Privately educated children are likely to earn almost £200,000 more during their careers than those who went to state school, according to research.
A new study suggests that a significant "wage premium" exists for those who go to fee-paying schools.
This may be down to the fact that privately educated children are more likely to get good exam results and to go to a top university, it argues.
The study, by the Social Market Foundation, is based on an analysis of the Sutton Trust charity's proposal to open up access to independent schools by ensuring pupils are admitted based on academic ability, rather than capacity to pay the fees.
The findings, which also draw on existing data, show that between the ages of 26 and 42, a pupil who attended a fee-paying school will earn around £193,700 more on average that someone who was educated in the state sector.
It goes on to say that a former private school pupil earns, on average, around 43% more per hour at the age of 34, around 35% more at age 38 and 34% more at the age of 42.
The study suggests that even when a child's parental background and their test scores at age 10 are taken into account, there is still a "substantial earnings premium", with a private school pupil earning an estimated £57,653 more between the ages of 26 and 42 than a similar child who went to a state school.
The researchers conclude that there a range of factors may have an impact on earnings, but that better educational achievement plays a major contribution.
"Those who go to independent schools are more likely to get good A-levels, more likely to get degrees and to get them from the most selective universities," the study says.
"Not only are their educational outcomes better, but, on the best available evidence - value-added scores - independent schools (on average) progress their children more during their school years than state schools."
The Sutton Trust's proposal for an open access scheme would see participating private schools receive the same funding per pupil as local state schools, but also able to charge fees on a means-tested basis, with the poorest families paying nothing.
Extending the scheme to 100 leading independent schools, covering 62,500 pupils, would cost the Government around £215 million per year, the study estimates.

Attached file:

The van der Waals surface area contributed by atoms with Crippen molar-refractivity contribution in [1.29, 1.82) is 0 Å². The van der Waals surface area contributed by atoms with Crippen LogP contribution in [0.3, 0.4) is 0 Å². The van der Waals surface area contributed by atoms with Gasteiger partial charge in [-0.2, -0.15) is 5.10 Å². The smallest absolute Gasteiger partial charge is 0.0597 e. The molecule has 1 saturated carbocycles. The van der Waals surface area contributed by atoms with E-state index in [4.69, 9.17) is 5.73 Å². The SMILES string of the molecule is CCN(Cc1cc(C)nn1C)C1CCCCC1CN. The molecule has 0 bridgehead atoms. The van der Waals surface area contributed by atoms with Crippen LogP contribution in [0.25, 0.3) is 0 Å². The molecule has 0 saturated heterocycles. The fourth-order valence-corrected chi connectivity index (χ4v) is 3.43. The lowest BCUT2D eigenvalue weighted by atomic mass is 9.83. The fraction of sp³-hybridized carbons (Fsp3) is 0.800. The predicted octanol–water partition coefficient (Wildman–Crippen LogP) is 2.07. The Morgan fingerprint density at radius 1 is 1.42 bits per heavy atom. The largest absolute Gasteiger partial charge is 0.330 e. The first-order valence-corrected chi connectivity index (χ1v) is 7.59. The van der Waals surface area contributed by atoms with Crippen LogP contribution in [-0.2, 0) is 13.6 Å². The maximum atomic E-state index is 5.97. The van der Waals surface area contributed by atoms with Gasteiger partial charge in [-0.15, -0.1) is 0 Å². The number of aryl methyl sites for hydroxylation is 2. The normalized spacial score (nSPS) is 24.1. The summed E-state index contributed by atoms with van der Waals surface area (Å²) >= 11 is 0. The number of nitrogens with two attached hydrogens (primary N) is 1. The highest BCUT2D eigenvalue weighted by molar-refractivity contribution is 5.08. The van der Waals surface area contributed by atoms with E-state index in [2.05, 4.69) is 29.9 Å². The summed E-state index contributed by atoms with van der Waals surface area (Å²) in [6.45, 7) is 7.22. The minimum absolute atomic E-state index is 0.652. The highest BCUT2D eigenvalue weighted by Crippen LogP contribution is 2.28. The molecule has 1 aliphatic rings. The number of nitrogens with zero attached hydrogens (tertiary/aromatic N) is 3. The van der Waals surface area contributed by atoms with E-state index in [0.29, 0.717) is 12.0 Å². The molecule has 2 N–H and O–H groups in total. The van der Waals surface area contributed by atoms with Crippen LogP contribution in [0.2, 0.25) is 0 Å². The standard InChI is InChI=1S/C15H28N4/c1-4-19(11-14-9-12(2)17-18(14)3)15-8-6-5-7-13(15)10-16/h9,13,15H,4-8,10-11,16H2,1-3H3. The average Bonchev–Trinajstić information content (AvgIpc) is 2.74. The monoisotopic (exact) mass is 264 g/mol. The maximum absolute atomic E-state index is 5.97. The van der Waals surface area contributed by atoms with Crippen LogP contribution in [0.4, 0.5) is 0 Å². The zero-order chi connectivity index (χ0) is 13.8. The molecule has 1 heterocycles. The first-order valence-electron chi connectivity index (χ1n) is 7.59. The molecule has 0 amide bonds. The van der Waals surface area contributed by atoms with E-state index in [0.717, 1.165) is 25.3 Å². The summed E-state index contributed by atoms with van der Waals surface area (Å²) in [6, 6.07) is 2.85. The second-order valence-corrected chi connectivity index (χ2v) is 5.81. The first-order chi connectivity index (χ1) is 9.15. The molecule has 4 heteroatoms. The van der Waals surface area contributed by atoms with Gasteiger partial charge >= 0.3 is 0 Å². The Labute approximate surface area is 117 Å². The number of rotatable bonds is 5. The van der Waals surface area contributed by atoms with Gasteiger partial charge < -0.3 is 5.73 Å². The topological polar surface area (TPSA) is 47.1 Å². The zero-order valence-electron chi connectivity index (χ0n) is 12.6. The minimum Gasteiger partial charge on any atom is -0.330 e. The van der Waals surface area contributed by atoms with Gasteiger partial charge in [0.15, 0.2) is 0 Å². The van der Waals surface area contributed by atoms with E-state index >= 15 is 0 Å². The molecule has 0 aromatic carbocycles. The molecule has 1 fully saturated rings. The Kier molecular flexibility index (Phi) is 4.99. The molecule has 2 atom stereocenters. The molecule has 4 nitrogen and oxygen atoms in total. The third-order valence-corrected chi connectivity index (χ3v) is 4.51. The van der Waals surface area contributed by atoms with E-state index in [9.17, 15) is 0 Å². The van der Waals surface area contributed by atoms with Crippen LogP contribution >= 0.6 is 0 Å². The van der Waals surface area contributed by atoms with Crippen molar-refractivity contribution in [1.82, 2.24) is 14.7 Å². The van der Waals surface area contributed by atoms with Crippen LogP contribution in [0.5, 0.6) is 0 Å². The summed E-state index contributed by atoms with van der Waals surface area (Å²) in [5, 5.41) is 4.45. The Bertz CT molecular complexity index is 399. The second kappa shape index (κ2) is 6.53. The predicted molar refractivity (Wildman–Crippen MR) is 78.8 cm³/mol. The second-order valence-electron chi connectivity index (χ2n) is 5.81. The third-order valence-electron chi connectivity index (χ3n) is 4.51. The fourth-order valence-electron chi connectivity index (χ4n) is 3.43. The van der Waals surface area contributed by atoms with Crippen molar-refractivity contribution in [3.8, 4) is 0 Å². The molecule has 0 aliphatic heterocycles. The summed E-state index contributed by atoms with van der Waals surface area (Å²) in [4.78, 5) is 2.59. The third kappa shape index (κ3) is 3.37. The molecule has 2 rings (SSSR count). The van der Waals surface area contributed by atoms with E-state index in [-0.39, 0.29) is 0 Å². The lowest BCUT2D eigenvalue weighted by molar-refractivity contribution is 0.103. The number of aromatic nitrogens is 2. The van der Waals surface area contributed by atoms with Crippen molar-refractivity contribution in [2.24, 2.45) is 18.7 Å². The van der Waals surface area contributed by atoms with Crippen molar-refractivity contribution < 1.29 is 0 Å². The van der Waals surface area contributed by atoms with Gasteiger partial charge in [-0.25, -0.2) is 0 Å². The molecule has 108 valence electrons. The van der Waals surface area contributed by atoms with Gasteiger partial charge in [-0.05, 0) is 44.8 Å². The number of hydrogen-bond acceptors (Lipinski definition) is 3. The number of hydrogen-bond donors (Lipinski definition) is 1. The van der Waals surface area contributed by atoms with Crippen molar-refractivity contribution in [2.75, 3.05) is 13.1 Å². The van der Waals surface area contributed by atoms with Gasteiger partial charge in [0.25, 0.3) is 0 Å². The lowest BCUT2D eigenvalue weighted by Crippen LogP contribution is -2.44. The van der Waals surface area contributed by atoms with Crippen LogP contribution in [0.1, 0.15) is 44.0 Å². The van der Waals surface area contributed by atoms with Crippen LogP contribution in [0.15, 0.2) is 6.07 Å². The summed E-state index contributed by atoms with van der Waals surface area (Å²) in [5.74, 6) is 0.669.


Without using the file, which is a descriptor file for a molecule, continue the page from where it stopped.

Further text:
It suggests that if this scheme was introduced, with pupils selected on merit rather than ability to pay, the social make-up of these private schools would radically change.
The number of children coming from the top 10% of household incomes would roughly halve, the study says, while the proportion of children coming from the bottom 40% would more than double.
In a foreword to the report, Sutton Trust chairman Sir Peter Lampl said that the "stark truth" is that a day pupil at a private school is 55 times more likely to win a place at Oxford or Cambridge and 22 times more likely to go to a top-ranked university than a state educated child.
"This is a shocking waste of potential," he said.
Sir Peter said: "This report clearly sets out the advantages that can be gained from a good private education. We need to open those opportunities to more young people, transforming the independent sector to ensure that successful day schools recruit once again on merit rather than money.
"Forty years ago, most of the best independent day schools in this country were open to children of all backgrounds. Today, unless your parents can find £12,500 a year after tax, access is by and large denied."
A Department for Education spokesman said: "Our reforms are closing the gap between the rich and poor and allowing thousands more children to go to good state schools.
"We are raising ambition for all children through our new rigorous curriculum and qualifications and spending £2.5 billion to support disadvantaged children through the pupil premium. We are also setting up free schools so that more children have access to the kind of education previously reserved for the rich.
"These reforms are working. There are now a quarter of a million fewer pupils in failing secondary schools than there were in 2010, and more young people from disadvantaged areas in England are applying to university than ever before."